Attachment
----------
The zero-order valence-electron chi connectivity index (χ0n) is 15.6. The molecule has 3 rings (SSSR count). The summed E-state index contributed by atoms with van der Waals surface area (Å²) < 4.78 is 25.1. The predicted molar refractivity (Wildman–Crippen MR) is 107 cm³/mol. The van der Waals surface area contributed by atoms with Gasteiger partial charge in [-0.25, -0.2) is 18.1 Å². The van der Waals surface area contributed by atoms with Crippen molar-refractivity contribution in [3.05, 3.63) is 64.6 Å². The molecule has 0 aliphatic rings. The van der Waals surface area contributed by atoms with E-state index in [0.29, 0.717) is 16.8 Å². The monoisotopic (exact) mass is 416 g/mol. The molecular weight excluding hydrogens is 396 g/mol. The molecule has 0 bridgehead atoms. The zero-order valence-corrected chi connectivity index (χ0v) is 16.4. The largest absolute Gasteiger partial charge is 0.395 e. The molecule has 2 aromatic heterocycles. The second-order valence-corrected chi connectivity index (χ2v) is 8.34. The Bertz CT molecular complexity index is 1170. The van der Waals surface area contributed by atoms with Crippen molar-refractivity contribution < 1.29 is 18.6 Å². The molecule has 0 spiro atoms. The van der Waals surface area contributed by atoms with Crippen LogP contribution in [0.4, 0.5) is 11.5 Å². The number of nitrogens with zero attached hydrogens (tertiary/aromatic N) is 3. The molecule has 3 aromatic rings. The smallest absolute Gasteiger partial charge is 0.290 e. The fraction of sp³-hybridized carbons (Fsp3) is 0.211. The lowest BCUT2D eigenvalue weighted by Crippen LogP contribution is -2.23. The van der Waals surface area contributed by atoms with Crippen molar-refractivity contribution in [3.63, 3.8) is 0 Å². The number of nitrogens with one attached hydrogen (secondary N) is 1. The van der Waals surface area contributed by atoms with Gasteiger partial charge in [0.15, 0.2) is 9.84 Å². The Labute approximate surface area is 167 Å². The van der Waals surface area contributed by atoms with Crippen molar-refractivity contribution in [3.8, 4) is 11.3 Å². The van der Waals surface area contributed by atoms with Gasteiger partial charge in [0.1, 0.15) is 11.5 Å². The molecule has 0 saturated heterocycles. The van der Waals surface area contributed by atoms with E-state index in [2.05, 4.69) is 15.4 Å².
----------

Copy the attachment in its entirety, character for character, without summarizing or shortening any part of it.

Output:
The zero-order valence-electron chi connectivity index (χ0n) is 15.6. The molecule has 3 rings (SSSR count). The summed E-state index contributed by atoms with van der Waals surface area (Å²) < 4.78 is 25.1. The predicted molar refractivity (Wildman–Crippen MR) is 107 cm³/mol. The van der Waals surface area contributed by atoms with Gasteiger partial charge in [-0.25, -0.2) is 18.1 Å². The van der Waals surface area contributed by atoms with Crippen molar-refractivity contribution in [3.05, 3.63) is 64.6 Å². The molecule has 0 aliphatic rings. The van der Waals surface area contributed by atoms with E-state index in [0.29, 0.717) is 16.8 Å². The monoisotopic (exact) mass is 416 g/mol. The molecular weight excluding hydrogens is 396 g/mol. The molecule has 0 bridgehead atoms. The zero-order valence-corrected chi connectivity index (χ0v) is 16.4. The largest absolute Gasteiger partial charge is 0.395 e. The molecule has 2 aromatic heterocycles. The second-order valence-corrected chi connectivity index (χ2v) is 8.34. The Bertz CT molecular complexity index is 1170. The van der Waals surface area contributed by atoms with Crippen molar-refractivity contribution < 1.29 is 18.6 Å². The molecule has 0 spiro atoms. The van der Waals surface area contributed by atoms with Crippen LogP contribution in [0.4, 0.5) is 11.5 Å². The number of nitrogens with zero attached hydrogens (tertiary/aromatic N) is 3. The molecule has 3 aromatic rings. The smallest absolute Gasteiger partial charge is 0.290 e. The fraction of sp³-hybridized carbons (Fsp3) is 0.211. The lowest BCUT2D eigenvalue weighted by Crippen LogP contribution is -2.23. The van der Waals surface area contributed by atoms with Crippen molar-refractivity contribution in [3.63, 3.8) is 0 Å². The number of nitrogens with one attached hydrogen (secondary N) is 1. The van der Waals surface area contributed by atoms with Gasteiger partial charge in [0.15, 0.2) is 9.84 Å². The Labute approximate surface area is 167 Å². The van der Waals surface area contributed by atoms with Crippen molar-refractivity contribution in [3.8, 4) is 11.3 Å². The van der Waals surface area contributed by atoms with Gasteiger partial charge in [0.1, 0.15) is 11.5 Å². The molecule has 0 saturated heterocycles. The van der Waals surface area contributed by atoms with E-state index in [2.05, 4.69) is 15.4 Å².